We recently acted for a liquidator of an insolvent SME trustee company.
The trust deed automatically disqualified the company from being the trustee on its liquidation. Unsurprisingly, no third party stepped up to be appointed the new trustee of an insolvent trust, via the trust deed appointment provisions.
Acting cautiously under the current law, for the liquidator to gain control and the power of sale over the trust assets, he had to apply to the Court to seek his appointment as the court appointed receiver of the trust's assets. The immediate issue this raised, was whether there would be sufficient trust assets to fund such a receivership.
Thankfully, the Federal Court, via the docket Judge system, was efficient in dealing with the receivership process, from the appointment through to the receiver's discharge.
The Court recognised the need to adapt its rules to meet the needs of a small receivership. However, even this simple receivership, involving only a few assets and relatively minor investigation work, demonstrated the sobering reality that almost $40,000 of gross asset realisations are needed to pay for just the Court fees, the legal costs, the receiver's remuneration and the other expenses incurred in the receivership. That is without counsel being involved and with no disputes. Both we and the receiver had to forego some fees in this case, as the realisations came in at less than that sum.
The Court steps involved in a Court-managed receivership, demonstrate why it is quite expensive. Set out below is a summary of the steps for a simple administration, together with our hints for streamlining the process:
- File an Originating Process and an affidavit naming the liquidator and the insolvent company as plaintiffs to seek the liquidator's appointment as the receiver and manager of the trust assets, without security, and with the relevant powers required under s. 420 of the Corporations Act 2001(Cth), as if the reference in that section to a corporation, were to the trust.
- Seek an order to have the liquidator's remuneration fixed for the work done whilst they were the "bare trustee" of the trust assets – i.e. when they identified and preserved them.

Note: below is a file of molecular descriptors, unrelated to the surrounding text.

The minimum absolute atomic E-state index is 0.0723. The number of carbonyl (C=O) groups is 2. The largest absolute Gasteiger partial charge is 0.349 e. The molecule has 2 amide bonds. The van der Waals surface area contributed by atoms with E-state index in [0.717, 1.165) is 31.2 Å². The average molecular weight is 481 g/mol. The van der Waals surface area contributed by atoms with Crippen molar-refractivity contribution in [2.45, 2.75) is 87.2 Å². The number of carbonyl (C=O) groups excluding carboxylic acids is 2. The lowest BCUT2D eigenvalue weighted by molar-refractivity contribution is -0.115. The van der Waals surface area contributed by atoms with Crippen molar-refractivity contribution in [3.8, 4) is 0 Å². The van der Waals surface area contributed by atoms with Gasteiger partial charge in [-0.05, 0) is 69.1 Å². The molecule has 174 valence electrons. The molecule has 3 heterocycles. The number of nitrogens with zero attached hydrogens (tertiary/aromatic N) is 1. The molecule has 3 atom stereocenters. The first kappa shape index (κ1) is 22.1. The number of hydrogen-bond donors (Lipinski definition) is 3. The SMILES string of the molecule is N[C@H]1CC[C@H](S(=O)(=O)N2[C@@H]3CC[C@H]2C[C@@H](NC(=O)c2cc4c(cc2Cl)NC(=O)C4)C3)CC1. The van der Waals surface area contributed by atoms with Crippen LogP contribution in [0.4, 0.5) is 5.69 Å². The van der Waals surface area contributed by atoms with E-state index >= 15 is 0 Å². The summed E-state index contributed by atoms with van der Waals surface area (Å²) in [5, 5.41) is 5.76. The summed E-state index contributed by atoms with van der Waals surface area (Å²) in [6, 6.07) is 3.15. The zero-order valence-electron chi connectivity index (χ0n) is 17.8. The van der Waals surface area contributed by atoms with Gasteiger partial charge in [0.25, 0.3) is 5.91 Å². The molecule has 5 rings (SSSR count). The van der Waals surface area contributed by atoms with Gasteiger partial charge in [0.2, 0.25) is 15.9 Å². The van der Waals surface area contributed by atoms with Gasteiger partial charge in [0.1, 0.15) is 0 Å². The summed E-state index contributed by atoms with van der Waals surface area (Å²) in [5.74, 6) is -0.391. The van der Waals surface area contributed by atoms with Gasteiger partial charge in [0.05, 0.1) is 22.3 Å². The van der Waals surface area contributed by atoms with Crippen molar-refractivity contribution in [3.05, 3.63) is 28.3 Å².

- It may be possible to also seek an order to have the receiver's remuneration fixed prospectively for the next stage of work, if there are few assets to deal with.
- Serve, or at least notify, any likely interested persons, such as creditors and beneficiaries.
- Seek to have the receivership application heard at the first return date.
- Adjourn the proceeding after the receiver's appointment, leaving enough time to enable the investigations, asset identification, asset sales and creditor identification to be completed.
- Seek the Court's advice on any legal concerns along the way, particularly given the uncertainty of the law in this area and the receiver's role as a Court officer.
- Once the trust's assets have been sold and applied, the receiver must normally seek an order to lodge their final accounts with the Court and to serve them on interested persons. Normally the accounts receive a return date for a hearing, to have them checked and passed by the Registrar.
- In small receiverships, with simple accounts and good evidence of the receivership process, the Court may waive the need for this separate accounts hearing and deal with the accounts at the final hearing. This has occurred in a number of reported cases and occurred in our case.
- Once the receivership is complete, assuming you are seeking the accounts waiver, file and serve an Interlocutory Process and affidavit seeking orders for:
- Fixing the final remuneration;
- The filing of the accounts instanter;
- The waiver of the rules requiring the separate service and passing of the final accounts.
- A discharge of the receiver; and
- Possibly, the release of the receiver.
The Court receivership process with its costs, demonstrates why the Corporations Act should be amended to simplify the administration of insolvent trusts. Relatively simple amendments could allow the liquidator to administer the trust assets, without the need for a Court application and attendant costs.
The content of this article is intended to provide a general guide to the subject matter. Specialist advice should be sought about your specific circumstances.